To understand the importance of child care in a community, one could ask a parent, or perhaps a teacher. But perhaps one should ask an employer, too.
“The lack of affordable child care in our community has a direct and negative impact on the ability of our workforce to obtain and keep jobs,” Ames Linen President Johanna Ames wrote Monday in a letter read to U.S. Sen. Charles Schumer in Cortland. “To advance and grow with a company, one must be consistently present. Many workers worry about availability of safe, reliable childcare and ultimately choose to exit the workforce because they could not obtain such care.”
Schumer (D-N.Y.) and Cortland officials spoke outside of Here We Grow Child Care Center, a child care center run by the YWCA on Miller Street, on the more than $1.8 billion the state will receive for child care center funding as a part of the $1.9 trillion American Rescue Plan.
Schumer said Central New York, including Cortland County, will get a sizable part of that but said the state will determine the specific number through a formula. Qualified home child-care centers will be eligible for funding, too.
He echoed the hardship working parents face that Ames shared in her letter, read by Bob Haight, president and CEO of the Cortland County Chamber of Commerce.
“When I grew up, a typical family had two spouses and one worked. So every day, I got home from school and there was my mom baking cookies and asking me what homework I had,” Schumer said. “These days, the overwhelming majority of children are raised in families where there is only a single parent or both parents work.”
“So the needs for childcare have greatly increased, but our society didn’t catch up with it,” he said.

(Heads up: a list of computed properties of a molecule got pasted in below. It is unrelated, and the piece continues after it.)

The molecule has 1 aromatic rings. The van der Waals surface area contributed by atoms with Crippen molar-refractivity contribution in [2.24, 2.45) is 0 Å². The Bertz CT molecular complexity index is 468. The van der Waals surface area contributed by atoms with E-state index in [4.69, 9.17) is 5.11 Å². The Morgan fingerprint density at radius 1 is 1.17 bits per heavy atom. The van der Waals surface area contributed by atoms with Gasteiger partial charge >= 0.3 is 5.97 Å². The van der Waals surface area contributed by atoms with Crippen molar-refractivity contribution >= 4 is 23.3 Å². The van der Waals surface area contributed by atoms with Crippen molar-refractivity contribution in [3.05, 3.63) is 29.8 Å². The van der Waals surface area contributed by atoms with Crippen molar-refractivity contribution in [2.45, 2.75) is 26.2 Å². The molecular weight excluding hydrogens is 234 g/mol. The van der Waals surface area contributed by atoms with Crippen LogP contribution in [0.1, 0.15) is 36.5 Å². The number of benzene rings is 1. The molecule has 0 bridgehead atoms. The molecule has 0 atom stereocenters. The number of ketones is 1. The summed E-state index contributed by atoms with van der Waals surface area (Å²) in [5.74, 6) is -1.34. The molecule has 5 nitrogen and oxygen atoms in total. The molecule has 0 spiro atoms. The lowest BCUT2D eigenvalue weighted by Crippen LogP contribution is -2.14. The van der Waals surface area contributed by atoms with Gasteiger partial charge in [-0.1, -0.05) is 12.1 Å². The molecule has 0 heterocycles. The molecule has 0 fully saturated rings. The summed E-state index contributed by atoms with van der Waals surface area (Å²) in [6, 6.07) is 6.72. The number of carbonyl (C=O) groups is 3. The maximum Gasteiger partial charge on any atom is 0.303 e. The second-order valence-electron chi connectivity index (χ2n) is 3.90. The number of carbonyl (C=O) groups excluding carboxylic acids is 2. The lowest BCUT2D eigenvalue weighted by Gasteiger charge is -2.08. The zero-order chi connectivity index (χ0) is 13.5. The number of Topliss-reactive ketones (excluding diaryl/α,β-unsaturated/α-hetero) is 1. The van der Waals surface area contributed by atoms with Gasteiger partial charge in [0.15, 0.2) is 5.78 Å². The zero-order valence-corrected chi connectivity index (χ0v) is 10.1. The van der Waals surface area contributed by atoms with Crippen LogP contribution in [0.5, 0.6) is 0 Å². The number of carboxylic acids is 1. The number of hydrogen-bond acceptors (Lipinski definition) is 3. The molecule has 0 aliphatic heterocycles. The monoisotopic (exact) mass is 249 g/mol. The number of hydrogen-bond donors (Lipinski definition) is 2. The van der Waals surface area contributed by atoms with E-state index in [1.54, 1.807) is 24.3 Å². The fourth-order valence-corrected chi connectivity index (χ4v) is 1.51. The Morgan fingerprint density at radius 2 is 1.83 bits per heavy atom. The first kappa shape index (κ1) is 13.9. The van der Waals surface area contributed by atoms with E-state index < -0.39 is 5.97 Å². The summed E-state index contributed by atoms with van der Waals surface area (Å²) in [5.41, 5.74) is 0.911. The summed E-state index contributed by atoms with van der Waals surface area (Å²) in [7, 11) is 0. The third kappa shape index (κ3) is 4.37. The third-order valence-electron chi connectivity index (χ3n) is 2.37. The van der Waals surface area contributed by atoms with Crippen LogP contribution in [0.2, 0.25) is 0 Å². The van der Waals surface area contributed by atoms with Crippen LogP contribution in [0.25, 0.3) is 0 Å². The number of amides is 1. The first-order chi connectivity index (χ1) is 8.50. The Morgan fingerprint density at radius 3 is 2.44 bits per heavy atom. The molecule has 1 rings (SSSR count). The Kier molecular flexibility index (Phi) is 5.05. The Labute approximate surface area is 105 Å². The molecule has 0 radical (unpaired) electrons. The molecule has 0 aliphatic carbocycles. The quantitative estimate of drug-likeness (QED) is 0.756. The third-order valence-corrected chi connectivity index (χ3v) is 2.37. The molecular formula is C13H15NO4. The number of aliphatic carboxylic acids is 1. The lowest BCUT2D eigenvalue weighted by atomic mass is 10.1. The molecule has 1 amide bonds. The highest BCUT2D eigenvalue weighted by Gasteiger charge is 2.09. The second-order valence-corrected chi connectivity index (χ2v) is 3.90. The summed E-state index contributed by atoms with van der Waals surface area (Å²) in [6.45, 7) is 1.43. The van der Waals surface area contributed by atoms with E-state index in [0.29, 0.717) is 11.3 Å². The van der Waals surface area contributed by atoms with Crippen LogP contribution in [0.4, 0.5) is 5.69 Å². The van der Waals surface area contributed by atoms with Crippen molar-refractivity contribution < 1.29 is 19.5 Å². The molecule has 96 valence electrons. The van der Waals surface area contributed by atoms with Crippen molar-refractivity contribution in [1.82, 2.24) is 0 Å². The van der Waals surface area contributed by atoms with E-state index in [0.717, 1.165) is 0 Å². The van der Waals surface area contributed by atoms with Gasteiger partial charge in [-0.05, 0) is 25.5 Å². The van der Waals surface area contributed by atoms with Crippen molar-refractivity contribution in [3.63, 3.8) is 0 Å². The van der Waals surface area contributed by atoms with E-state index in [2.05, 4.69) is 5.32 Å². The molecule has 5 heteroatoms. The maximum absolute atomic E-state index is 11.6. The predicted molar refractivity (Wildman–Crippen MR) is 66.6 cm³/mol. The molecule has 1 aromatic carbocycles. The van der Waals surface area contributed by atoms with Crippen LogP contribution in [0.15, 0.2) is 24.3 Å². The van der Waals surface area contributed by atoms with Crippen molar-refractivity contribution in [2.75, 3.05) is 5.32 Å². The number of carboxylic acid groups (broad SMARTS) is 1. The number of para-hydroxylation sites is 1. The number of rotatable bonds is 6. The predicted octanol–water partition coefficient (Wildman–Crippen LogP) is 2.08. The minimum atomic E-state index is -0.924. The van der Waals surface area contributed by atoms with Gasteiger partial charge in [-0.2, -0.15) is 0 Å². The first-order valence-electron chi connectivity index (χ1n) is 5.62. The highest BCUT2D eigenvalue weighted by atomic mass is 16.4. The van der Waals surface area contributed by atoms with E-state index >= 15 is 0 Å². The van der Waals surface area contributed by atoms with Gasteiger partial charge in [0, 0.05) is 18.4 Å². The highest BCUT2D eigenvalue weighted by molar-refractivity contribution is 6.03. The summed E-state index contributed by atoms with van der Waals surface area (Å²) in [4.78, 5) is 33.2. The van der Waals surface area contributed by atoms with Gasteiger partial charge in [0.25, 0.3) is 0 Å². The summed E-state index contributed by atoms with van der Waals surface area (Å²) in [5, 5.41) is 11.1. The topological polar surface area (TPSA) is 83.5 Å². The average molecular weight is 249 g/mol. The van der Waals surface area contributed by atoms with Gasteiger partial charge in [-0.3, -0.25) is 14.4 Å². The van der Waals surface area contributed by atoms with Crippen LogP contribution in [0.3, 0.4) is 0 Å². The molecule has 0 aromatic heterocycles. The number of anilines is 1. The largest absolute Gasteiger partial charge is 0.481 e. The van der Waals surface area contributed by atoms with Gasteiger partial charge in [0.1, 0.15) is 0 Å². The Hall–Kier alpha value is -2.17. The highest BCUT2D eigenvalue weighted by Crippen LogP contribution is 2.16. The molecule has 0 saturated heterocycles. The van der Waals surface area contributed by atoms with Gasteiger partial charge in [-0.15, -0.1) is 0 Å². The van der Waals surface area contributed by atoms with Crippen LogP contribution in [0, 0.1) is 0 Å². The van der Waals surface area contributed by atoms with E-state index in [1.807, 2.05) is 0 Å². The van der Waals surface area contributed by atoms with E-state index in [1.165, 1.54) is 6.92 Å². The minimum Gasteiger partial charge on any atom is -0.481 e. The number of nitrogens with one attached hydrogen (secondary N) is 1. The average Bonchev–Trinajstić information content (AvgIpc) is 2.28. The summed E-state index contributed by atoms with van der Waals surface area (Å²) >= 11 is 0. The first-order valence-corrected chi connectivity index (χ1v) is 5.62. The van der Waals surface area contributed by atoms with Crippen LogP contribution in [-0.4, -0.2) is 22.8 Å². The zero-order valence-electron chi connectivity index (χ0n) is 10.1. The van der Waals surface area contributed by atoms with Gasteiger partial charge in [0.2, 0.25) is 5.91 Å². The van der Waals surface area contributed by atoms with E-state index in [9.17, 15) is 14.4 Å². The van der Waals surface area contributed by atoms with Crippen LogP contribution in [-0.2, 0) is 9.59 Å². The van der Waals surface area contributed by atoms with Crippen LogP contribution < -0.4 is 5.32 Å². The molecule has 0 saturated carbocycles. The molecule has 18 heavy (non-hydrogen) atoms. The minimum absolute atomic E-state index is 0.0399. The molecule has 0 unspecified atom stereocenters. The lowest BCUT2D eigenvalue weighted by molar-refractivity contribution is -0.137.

The need for child care was already large in Central New York before the pandemic, but the pandemic made child care even more of a need for parents, Schumer said.
Child care centers were hurt three ways:
- Fewer children were allowed in centers due to health guidelines.
- Fewer children attended child care as more families worked from home.
- Families that lost jobs couldn’t afford child care.
Schumer said the money will help child-care centers stay open, retain or rehire staff and cover losses and expenses they have faced during the pandemic. This includes expenses such as for personal protection equipment.
Of the funding, about $1.1 billion will come from the federal Child Care Stabilization Fund that can be used for centers’ expenses including, rent and mortgage, PPE, sanitation and training and professional development related to health and safety.
The other $705 million will come from the federal Child Care Development Block Grant that can be provided as subsidies to families.
Kelly Tobin, the executive director of the YWCA in Cortland, said the money will be “transformational for the New York state child care system and providers for the first time, in a very long time, are hopeful.”
Tobin added she hoped for a systemic change to the child care sector and long-term commitment and investments for child-care centers so children are prepared for school.